“We’ve started every summer with fresh hope, but by February it feels like we’re already asking ourselves where it’s gone wrong and thinking ahead to the following season.”
These words on Liverpool’s obsessive quest to land a 19th championship were published eight years ago, but the lines from Jamie Carragher’s autobiography still strongly resonate.
Exactly three months ago, Chelsea were looking up at the Reds, whose blinding attacking blur obliterated Watford 6-1 at Anfield to send them a point clear at the summit.
Now, it is Antonio Conte’s charges comfortably perched at the top of the table, with Liverpool’s view of them impeded by the presence of Arsenal, Manchester City and Tottenham - all above the Merseysiders in the Champions League spots.
Jurgen Klopp has not seen his men win a top-flight game yet this year, and to highlight just how pitiful that is, the bottom three have all managed at least one victory in the past five fixtures.
Liverpool's record of three draws and two defeats is equivalent to Middlesborough’s and as such, so begins the revisionism and inquisition.
The ‘Why Liverpool are genuine title contenders’ pieces have been replaced by articles pointing out their lack of genuine world-class talent.
The club’s recruitment, saluted as shrewd in the early months of the season, is now singled out as substandard.
Having Daniel Sturridge, Divock Origi and one of Emre Can or Georginio Wijnaldum on the bench has degenerated from a position of power to one of poverty.
James Milner was being punted as one of the division’s best left-backs, while Barcelona had ramped up the charm offensive on Philippe Coutinho, who’d been outperforming the likes of Eden Hazard and Kevin de Bruyne prior to suffering ankle ligament damage.
England were urged to build around Adam Lallana, while Jordan Henderson had an army of support to earn the captaincy of his country. Sadio Mane and Joel Matip were declared two of the best bits of business across the league in the summer, while opposition managers continually referenced the Reds’ collective clout.
In the current context of absolutely unacceptable performances and results from Liverpool, coupled with the demand for extreme opinions to draw in hits, viewers, listeners or followers, it’s unsurprising that the very components applauded not so long ago are now derided.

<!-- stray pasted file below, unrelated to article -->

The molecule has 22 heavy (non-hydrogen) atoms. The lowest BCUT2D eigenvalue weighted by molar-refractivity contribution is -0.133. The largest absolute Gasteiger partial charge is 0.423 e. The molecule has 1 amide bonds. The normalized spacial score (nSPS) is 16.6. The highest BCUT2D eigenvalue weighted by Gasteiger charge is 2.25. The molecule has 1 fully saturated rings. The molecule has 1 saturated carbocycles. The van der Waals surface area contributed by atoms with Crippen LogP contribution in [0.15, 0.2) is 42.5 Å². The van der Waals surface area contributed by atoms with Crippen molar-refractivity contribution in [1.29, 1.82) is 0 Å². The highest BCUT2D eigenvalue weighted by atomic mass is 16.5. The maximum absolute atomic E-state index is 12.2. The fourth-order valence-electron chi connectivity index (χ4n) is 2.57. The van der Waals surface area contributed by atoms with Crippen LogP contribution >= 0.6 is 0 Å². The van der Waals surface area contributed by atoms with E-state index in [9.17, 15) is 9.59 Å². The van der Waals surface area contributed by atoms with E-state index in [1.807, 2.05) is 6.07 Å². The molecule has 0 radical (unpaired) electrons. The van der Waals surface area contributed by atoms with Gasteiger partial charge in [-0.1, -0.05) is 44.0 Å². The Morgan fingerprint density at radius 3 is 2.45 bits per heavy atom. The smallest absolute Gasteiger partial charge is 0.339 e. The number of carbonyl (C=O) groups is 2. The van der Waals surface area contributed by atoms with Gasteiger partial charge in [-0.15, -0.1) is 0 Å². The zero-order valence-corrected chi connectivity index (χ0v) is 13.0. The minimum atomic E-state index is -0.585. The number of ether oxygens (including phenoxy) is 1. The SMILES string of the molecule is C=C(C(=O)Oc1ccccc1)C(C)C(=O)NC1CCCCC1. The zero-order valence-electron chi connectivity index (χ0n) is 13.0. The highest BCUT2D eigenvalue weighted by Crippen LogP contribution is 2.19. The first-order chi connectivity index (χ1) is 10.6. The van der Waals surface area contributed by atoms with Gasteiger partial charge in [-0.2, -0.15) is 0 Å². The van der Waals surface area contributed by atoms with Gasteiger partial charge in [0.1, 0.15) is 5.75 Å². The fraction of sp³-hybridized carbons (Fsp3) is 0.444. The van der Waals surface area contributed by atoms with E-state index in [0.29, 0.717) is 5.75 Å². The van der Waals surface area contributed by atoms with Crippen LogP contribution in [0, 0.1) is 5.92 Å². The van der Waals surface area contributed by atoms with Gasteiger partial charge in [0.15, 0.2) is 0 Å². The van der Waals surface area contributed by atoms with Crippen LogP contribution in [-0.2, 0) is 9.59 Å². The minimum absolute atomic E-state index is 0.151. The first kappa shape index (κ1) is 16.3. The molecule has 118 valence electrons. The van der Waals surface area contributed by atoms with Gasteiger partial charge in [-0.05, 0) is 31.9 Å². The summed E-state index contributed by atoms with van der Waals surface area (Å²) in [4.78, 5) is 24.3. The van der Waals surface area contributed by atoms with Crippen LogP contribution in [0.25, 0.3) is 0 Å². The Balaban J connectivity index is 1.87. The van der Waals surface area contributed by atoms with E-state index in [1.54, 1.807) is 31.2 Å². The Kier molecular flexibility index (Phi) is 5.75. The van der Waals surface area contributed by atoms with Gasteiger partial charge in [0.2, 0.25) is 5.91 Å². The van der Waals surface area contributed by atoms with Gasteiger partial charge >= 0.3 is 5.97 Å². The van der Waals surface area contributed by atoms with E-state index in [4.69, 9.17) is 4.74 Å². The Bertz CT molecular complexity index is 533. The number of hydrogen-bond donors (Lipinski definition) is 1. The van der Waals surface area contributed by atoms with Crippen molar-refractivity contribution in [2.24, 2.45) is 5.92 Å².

Do Liverpool need better players? Unequivocally. But that is the thought of every club across every league - from Barcelona to Bastia.
The more pertinent question is how did the same group of footballers, labelled the most entertaining in England and better equipped to challenge for the title than their predecessors in 2008-09 and 2013-14, plummet at such an alarming rate?
There is the obvious: fatigue, injuries, interruption in rhythm and individual losses of form feeding into the collective.
But with Klopp referencing the “mood” not being right in Saturday’s 2-0 defeat at Hull City, has the mental scarring of once again falling short in the ultimate ambition been the biggest noose around their necks?
The German identified expectation, fuelled by almost three decades of disappointment, as one of the club’s biggest issues on his first day in the job.
“First of all we have to talk with all LFC fans, talk about what are expectations,” he said.
“Expectations can be a real big problem, it's like a backpack of 20 kilos, it's not so cool to run with this!”
However, it is not just supporters ruled by the overriding desire to see Liverpool described as league champions again.
The players live this longing. They too are governed by it. Carragher admitted he used to be fixated on the title “as many as half a dozen times in an afternoon,” while Steven Gerrard felt “life was hardly worth living” after his slip in a 2-0 defeat against Chelsea in April 2014 shifted the advantage in Manchester City’s favour.